India fears another COVID disaster as cases reach a 7-month high | Coronavirus pandemic news

With the Omicron variant surpassing Delta in cities, India has reported 117,100 new COVID-19 cases, which is the highest value since the beginning of June last year.

The Ministry of Health also reported 302 new deaths on Friday, bringing the total to 483,178. The total number of infections is 35.23 million.

The number of cases has not yet matched the huge numbers seen during the cruel second wave of the pandemic last year, when thousands of people died every day, and the crematorium maintained an all-weather crematorium for cremation of victims.

but Daily infection It has almost tripled in two days this week. This is a surge driven by the highly contagious Omicron coronavirus variant. Some experts worry that the country’s hospitals may be overwhelmed again.

Haunted by the specter of the second wave, India is preparing to welcome a large number of COVID-19 cases, and authorities in several cities have taken restrictive measures to control the infection.

The capital New Delhi has imposed a curfew, and weekend movement restrictions will begin on Friday night, and all non-essential workers are required to stay at home.

Bangalore, the technology center, also announced a weekend curfew, while the huge financial center Mumbai imposed a night curfew.

India COVID crisis AhmedabadA social activist helps a rickshaw driver put on a protective mask in Ahmedabad [Amit Dave/Reuters]

Gautam Menon, a professor at Ashoka University in India who is engaged in COVID-19 infection modeling, told AFP: “Even a small part of a large number of cases can be converted into absolute numbers.”

“This may put the pressure on the healthcare system to a level equal to or worse than the second wave.”

So far, the doctors and nurses who have spoken to France-New Zealand are optimistic. The number of patients admitted to the hospital has fewer severe cases and they have rich experience.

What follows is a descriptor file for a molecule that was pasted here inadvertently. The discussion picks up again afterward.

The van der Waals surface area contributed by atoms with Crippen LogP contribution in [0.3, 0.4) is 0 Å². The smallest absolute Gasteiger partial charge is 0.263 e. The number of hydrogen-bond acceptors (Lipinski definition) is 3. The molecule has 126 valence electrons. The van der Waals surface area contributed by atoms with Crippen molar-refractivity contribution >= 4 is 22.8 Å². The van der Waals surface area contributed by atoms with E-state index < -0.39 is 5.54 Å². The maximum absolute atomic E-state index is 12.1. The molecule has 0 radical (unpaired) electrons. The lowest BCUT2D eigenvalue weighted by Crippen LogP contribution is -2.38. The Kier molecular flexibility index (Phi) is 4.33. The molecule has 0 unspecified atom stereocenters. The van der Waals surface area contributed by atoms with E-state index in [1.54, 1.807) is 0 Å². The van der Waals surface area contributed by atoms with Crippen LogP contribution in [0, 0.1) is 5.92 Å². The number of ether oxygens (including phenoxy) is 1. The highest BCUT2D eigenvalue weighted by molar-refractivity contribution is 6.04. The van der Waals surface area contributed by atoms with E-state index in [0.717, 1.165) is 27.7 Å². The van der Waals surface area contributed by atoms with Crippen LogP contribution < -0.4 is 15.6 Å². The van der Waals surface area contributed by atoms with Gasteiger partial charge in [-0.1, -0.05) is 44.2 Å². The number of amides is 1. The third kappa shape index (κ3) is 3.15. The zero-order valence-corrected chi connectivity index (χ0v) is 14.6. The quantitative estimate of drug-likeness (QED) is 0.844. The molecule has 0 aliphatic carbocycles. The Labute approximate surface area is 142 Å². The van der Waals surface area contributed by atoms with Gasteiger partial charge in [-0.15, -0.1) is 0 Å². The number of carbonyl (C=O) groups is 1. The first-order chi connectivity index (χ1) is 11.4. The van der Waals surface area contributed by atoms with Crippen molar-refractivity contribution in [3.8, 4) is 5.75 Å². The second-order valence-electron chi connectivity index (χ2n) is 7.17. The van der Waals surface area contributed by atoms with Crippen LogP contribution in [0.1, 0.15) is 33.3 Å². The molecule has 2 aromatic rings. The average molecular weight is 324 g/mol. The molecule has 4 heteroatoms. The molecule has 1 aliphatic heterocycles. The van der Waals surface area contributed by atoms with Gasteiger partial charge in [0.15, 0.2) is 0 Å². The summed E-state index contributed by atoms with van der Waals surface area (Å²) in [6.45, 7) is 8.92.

“Last year, we didn’t know what we were dealing with. I think now, mentally, things are better,” said a frontline worker at a hospital in New Delhi.

Suresh Kumar, director of the Lok Nayak Jai Prakash Hospital in the capital, said the number of cases in the hospital had doubled from a few early this week to 20 times. He said the increase was “not a cause of panic”.

So far, the government of Indian Prime Minister Narendra Modi (Narendra Modi) has avoided the severe nationwide blockade imposed during the catastrophic outbreak last year.But local officials have seen The number of cases has risen sharply With alarm.

Earlier, the virus blockade dealt a heavy blow to the Indian economy, and many people worried about the financial impact of the new restrictions.

“I only work 15 days this month,” said Tumul Srivastava, a New Delhi resident, whose office is subject to the city’s 50% occupancy rate.

“My salary may be deducted. All of this adds to my anxiety.”

‘System may crash’

India seems more suitable Weather Omicron Compared with the catastrophic delta wave that started in March last year, more than 200,000 people died in a few weeks.

At that time, the hospital ran out of oxygen, and patients were desperately fighting for medicines after rushing to buy the pharmacy.

Since then, Indian health workers have injected nearly 1.5 billion doses of vaccine. Government data show that nearly two-thirds of the country has been fully vaccinated.

This campaign, coupled with last year’s delta raids in towns and villages across the country, may help mitigate the impact of the latest spread.

Bhramar Mukherjee, an epidemiologist at the University of Michigan, told AFP: “Although we don’t have data, it may provide a strong mixed immunity for serious consequences.”

So far, preliminary research has shown that Omicron variants cause Not that serious Despite the rapid spread, it has had an impact on the health of the infected.

However, Mukherjee warned that the uncontrolled spread of new infections could still cause serious problems for India, even if the direct virus death toll was only a small percentage of last year.

“As you have seen in the United States and the United Kingdom, most of the sick working population is affecting social infrastructure and causing chaos,” she said.

“I worry that India might see the same thing for a while-it’s just that the large number may crash the system.”